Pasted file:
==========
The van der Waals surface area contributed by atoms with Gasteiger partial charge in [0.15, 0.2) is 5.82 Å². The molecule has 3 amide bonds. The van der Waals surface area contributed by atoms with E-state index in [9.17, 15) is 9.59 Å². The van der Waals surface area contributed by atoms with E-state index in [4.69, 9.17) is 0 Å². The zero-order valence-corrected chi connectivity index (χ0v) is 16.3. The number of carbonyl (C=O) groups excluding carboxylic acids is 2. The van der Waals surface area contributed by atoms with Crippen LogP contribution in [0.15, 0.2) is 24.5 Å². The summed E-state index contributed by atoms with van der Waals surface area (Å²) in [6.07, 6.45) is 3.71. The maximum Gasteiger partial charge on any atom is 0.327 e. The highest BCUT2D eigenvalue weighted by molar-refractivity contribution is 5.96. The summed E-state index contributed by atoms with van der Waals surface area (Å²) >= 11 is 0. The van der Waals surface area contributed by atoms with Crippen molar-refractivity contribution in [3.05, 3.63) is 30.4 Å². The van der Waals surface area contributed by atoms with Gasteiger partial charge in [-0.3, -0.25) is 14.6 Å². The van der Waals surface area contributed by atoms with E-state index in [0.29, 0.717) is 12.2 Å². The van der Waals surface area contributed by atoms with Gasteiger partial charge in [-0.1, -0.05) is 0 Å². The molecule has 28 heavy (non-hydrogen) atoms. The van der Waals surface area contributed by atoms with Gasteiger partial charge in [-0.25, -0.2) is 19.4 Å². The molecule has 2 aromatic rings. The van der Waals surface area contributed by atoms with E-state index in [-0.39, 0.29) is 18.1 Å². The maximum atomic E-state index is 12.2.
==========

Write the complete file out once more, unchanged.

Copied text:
The van der Waals surface area contributed by atoms with Gasteiger partial charge in [0.15, 0.2) is 5.82 Å². The molecule has 3 amide bonds. The van der Waals surface area contributed by atoms with E-state index in [9.17, 15) is 9.59 Å². The van der Waals surface area contributed by atoms with E-state index in [4.69, 9.17) is 0 Å². The zero-order valence-corrected chi connectivity index (χ0v) is 16.3. The number of carbonyl (C=O) groups excluding carboxylic acids is 2. The van der Waals surface area contributed by atoms with Crippen LogP contribution in [0.15, 0.2) is 24.5 Å². The summed E-state index contributed by atoms with van der Waals surface area (Å²) in [6.07, 6.45) is 3.71. The maximum Gasteiger partial charge on any atom is 0.327 e. The highest BCUT2D eigenvalue weighted by molar-refractivity contribution is 5.96. The summed E-state index contributed by atoms with van der Waals surface area (Å²) >= 11 is 0. The van der Waals surface area contributed by atoms with Crippen molar-refractivity contribution in [3.05, 3.63) is 30.4 Å². The van der Waals surface area contributed by atoms with Gasteiger partial charge in [-0.3, -0.25) is 14.6 Å². The van der Waals surface area contributed by atoms with E-state index in [0.29, 0.717) is 12.2 Å². The van der Waals surface area contributed by atoms with Gasteiger partial charge in [-0.1, -0.05) is 0 Å². The molecule has 28 heavy (non-hydrogen) atoms. The van der Waals surface area contributed by atoms with Gasteiger partial charge in [-0.25, -0.2) is 19.4 Å². The molecule has 2 aromatic rings. The van der Waals surface area contributed by atoms with E-state index in [-0.39, 0.29) is 18.1 Å². The maximum atomic E-state index is 12.2.